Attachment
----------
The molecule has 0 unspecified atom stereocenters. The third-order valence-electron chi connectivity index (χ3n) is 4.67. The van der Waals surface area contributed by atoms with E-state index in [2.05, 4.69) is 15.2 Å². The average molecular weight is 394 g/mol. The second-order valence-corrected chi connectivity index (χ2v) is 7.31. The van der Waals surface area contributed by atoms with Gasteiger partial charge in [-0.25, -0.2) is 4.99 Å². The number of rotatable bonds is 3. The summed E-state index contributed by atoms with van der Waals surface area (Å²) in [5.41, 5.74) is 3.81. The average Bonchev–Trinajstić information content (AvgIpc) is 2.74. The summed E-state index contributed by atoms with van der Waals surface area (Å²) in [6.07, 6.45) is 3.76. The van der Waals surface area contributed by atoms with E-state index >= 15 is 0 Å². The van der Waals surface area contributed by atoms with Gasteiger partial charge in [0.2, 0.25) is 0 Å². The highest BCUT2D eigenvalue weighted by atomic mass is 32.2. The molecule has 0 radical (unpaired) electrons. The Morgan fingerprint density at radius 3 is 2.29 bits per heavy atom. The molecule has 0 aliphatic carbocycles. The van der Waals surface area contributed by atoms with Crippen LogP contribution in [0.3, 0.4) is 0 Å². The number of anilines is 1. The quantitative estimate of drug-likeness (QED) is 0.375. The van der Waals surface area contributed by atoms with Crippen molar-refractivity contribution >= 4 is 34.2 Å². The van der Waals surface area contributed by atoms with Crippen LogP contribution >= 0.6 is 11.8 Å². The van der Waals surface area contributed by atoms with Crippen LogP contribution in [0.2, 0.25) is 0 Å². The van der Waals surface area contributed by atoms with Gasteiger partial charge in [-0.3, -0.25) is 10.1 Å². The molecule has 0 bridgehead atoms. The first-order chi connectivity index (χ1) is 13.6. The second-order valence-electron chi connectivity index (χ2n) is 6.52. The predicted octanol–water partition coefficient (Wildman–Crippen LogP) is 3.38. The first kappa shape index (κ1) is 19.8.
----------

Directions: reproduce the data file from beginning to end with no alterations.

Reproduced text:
The molecule has 0 unspecified atom stereocenters. The third-order valence-electron chi connectivity index (χ3n) is 4.67. The van der Waals surface area contributed by atoms with E-state index in [2.05, 4.69) is 15.2 Å². The average molecular weight is 394 g/mol. The second-order valence-corrected chi connectivity index (χ2v) is 7.31. The van der Waals surface area contributed by atoms with Gasteiger partial charge in [-0.25, -0.2) is 4.99 Å². The number of rotatable bonds is 3. The summed E-state index contributed by atoms with van der Waals surface area (Å²) in [5.41, 5.74) is 3.81. The average Bonchev–Trinajstić information content (AvgIpc) is 2.74. The summed E-state index contributed by atoms with van der Waals surface area (Å²) in [6.07, 6.45) is 3.76. The van der Waals surface area contributed by atoms with E-state index >= 15 is 0 Å². The van der Waals surface area contributed by atoms with Gasteiger partial charge in [0.2, 0.25) is 0 Å². The highest BCUT2D eigenvalue weighted by atomic mass is 32.2. The molecule has 0 radical (unpaired) electrons. The Morgan fingerprint density at radius 3 is 2.29 bits per heavy atom. The molecule has 0 aliphatic carbocycles. The van der Waals surface area contributed by atoms with Crippen LogP contribution in [0.3, 0.4) is 0 Å². The number of anilines is 1. The quantitative estimate of drug-likeness (QED) is 0.375. The van der Waals surface area contributed by atoms with Crippen molar-refractivity contribution >= 4 is 34.2 Å². The van der Waals surface area contributed by atoms with Crippen LogP contribution >= 0.6 is 11.8 Å². The van der Waals surface area contributed by atoms with Crippen LogP contribution in [0.2, 0.25) is 0 Å². The van der Waals surface area contributed by atoms with Gasteiger partial charge in [-0.3, -0.25) is 10.1 Å². The molecule has 0 bridgehead atoms. The first-order chi connectivity index (χ1) is 13.6. The second-order valence-electron chi connectivity index (χ2n) is 6.52. The predicted octanol–water partition coefficient (Wildman–Crippen LogP) is 3.38. The first kappa shape index (κ1) is 19.8.